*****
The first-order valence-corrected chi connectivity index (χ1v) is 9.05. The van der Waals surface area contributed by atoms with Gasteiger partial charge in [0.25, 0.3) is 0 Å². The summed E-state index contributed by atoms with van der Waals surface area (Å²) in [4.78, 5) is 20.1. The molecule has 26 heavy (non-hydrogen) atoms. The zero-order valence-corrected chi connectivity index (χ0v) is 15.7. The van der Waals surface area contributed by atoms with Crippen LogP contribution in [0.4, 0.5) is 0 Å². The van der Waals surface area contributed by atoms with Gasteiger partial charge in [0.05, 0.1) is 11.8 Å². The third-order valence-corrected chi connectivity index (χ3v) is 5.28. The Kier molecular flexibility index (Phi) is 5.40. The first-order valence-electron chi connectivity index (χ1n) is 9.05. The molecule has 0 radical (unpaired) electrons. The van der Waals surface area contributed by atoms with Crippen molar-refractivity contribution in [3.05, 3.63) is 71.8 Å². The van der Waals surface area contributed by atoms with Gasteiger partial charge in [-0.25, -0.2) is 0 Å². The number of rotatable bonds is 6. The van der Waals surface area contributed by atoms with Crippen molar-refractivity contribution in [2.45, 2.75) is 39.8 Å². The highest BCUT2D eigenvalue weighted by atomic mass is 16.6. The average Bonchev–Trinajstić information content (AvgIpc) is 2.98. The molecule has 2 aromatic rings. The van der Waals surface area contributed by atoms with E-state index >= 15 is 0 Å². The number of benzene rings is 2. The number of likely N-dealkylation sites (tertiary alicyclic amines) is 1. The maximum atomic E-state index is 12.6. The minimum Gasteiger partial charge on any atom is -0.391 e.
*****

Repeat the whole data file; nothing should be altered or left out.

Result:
The first-order valence-corrected chi connectivity index (χ1v) is 9.05. The van der Waals surface area contributed by atoms with Gasteiger partial charge in [0.25, 0.3) is 0 Å². The summed E-state index contributed by atoms with van der Waals surface area (Å²) in [4.78, 5) is 20.1. The molecule has 26 heavy (non-hydrogen) atoms. The zero-order valence-corrected chi connectivity index (χ0v) is 15.7. The van der Waals surface area contributed by atoms with Crippen LogP contribution in [0.4, 0.5) is 0 Å². The van der Waals surface area contributed by atoms with Gasteiger partial charge in [0.05, 0.1) is 11.8 Å². The third-order valence-corrected chi connectivity index (χ3v) is 5.28. The Kier molecular flexibility index (Phi) is 5.40. The first-order valence-electron chi connectivity index (χ1n) is 9.05. The molecule has 0 radical (unpaired) electrons. The van der Waals surface area contributed by atoms with Crippen molar-refractivity contribution in [3.05, 3.63) is 71.8 Å². The van der Waals surface area contributed by atoms with Gasteiger partial charge in [-0.25, -0.2) is 0 Å². The number of rotatable bonds is 6. The van der Waals surface area contributed by atoms with Crippen molar-refractivity contribution in [2.45, 2.75) is 39.8 Å². The highest BCUT2D eigenvalue weighted by atomic mass is 16.6. The average Bonchev–Trinajstić information content (AvgIpc) is 2.98. The molecule has 2 aromatic rings. The van der Waals surface area contributed by atoms with E-state index >= 15 is 0 Å². The number of benzene rings is 2. The number of likely N-dealkylation sites (tertiary alicyclic amines) is 1. The maximum atomic E-state index is 12.6. The minimum Gasteiger partial charge on any atom is -0.391 e.